Biotech job growth begins with the states By Henry Fawell Winter 2010 - Volume 1 - Issue 4 I read with

interest Mark Rogers’ column, “Biotechnology in 2020.” He is right that the United States faces real and growing competition abroad for biotechnology jobs and innovation. The question is how the U.S. government – at both the state and federal levels – and industry will respond. Having worked in a governor’s office, on Capitol Hill, and with leading biotechnology experts at Womble Carlyle, I believe policy makers are taking encouraging steps to create lasting biotech jobs here at home. Frankly, they have no choice. While the Obama Administration continues to develop its plan -- such as the new $100 billion innovation agenda and the creation of the Office of Innovation and Entrepreneurship – the real work to save and grow biotech jobs must be done at the state level. Case in point: Two recent governors – Jim Hunt (D-North Carolina), and Bob Ehrlich (R-Maryland) both had unapologetically pro-biotech agendas while in office. The fact that I work with both at Womble Carlyle has only enhanced my appreciation for the example they set for other governors. Back in 1981, Governor Hunt saw the industry’s economic potential. That year he helped establish the first-of-its-kind North Carolina Biotechnology Center, which has spent the past 30 years investing in community college curricula, K-12 science programs, technology transfer, and other economic development initiatives. The result? Tens of thousands of good-paying jobs in North Carolina and a technology center that has served as a model for the world. Former Maryland Governor Bob Ehrlich – for whom I served as press secretary – enacted the nation’s first tax credit for investors in early-stage biotech companies headquartered in Maryland, thereby enabling local companies to recruit and retain world-class researchers. He also pledged an unprecedented $56 million to build the University of Maryland’s cutting-edge bioscience research building and expanded the $50 million Center for Advanced Research in Biotechnology, both of which are now proving grounds for the next generation of U.S. bioscience researchers. Not surprisingly, Maryland and North Carolina consistently rank among the most biotech-friendly states in the nation, but they are not alone. Utah recently launched the BioInnovation Gateway facility designed to link early stage life sciences companies with students who will be the next generation of bio-entrepreneurs. Illinois encourages job growth by reimbursing up to half the costs of training graduate students to become biotech and bioscience employees. Kansas is providing management counsel and recruitment, clinical collaborations, and business development to early stage bioscience companies. The state’s Technology Enterprise Corporation’s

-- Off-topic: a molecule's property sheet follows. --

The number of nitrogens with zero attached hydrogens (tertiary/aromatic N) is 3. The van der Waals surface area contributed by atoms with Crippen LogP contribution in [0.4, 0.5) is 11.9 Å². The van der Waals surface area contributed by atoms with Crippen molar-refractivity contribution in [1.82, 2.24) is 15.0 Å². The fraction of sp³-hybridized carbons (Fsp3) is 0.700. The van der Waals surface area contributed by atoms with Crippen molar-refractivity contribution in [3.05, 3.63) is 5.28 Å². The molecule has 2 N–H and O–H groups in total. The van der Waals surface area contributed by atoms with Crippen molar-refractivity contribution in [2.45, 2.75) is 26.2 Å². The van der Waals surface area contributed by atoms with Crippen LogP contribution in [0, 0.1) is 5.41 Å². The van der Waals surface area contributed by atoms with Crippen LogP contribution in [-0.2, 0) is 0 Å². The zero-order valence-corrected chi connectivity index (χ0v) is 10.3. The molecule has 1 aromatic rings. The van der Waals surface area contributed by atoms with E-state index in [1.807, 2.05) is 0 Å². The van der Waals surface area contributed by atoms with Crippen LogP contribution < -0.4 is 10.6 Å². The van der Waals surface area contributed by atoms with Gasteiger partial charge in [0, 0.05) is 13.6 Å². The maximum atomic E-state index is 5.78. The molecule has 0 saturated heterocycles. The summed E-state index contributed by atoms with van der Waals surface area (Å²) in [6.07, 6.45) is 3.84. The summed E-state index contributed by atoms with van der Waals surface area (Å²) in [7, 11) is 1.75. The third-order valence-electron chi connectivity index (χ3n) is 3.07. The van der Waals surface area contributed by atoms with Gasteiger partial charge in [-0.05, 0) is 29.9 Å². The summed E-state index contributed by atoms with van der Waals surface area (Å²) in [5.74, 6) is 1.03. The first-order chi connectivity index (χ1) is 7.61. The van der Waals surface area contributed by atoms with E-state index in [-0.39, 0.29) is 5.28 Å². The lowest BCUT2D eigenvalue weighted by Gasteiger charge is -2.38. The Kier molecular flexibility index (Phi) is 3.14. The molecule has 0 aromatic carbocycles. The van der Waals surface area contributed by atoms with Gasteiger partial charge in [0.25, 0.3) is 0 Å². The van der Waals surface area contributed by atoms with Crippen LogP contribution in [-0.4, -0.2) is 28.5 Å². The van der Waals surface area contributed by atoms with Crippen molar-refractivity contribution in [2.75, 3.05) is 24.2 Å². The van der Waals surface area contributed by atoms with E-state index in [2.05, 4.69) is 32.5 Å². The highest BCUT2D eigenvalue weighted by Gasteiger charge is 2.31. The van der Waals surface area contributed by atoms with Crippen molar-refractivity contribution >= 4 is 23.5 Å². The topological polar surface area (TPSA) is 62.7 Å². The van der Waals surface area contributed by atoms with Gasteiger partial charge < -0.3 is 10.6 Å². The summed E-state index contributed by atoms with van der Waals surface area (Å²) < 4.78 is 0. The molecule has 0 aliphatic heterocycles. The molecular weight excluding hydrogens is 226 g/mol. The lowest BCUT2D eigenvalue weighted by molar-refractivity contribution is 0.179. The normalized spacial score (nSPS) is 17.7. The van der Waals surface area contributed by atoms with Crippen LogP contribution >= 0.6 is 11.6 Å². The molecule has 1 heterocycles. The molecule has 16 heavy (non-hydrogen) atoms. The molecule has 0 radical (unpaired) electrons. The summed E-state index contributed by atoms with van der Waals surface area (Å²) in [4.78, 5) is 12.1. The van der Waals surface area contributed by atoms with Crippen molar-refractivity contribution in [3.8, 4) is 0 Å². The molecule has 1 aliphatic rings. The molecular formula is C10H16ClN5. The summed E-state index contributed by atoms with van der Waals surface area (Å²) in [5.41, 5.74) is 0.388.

Pipeline identifies talented local entrepreneurs-in-waiting and gets them the resources, mentors, and training they need to pursue careers in Kansas. South Dakota and Mississippi have launched websites promoting job openings and resumes of those interested in pursuing technology careers in state. In the first year, South Dakota helped more than 200 natives return home to technology careers and identified 1,400 more individuals with an interest in returning to South Dakota. Universities from Georgia to Washington are cutting the ribbons on new science facilities and expanding their curricula to include everything from clinical trials design to regulatory affairs. Still more are creating hybrid programs that combine the hands-on, in-lab experience of a biotechnology master’s degree with that of an MBA. States are targeting K-12 education by creating schools that specialize in science, technology, and math. In Maryland, the Harford County public school system is working with business and military leaders to connect talented students with the world-class researchers at nearby Aberdeen Proving Ground. States creating programs to broaden the knowledge of high school science teachers. Universities, biomedical research collaboratives and biotech companies are playing their part to ensure the U.S. maintains its competitive edge. AMDeC in New York, for instance, is developing programs in bioinformatics and other specialties that are critical to maintaining a leading biotech industry. Additionally, biotech companies are also supporting STEM programs and partnering with schools to show students the unlimited potential that awaits them in a biotechnology career here in the United States. Yes, there is a lot happening at both the state and federal levels to promote biotechnology jobs and innovation, but the job is far from over. Let’s hope that federal and state policy makers weigh the legitimate concerns articulated by Mr. Rogers. Only with a sober-eyed appreciation for our competition can we build on our successes to date and maintain our dominance in the future. Henry Fawell is a communications consultant in Baltimore for Womble Carlyle Sandridge & Rice, PLLC. He previously served as press secretary to Maryland Governor Robert L. Ehrlich, Jr. in Maryland. He is the author of Womble Carlyle’s Wag the Dog, a blog about strategic and crisis communications.

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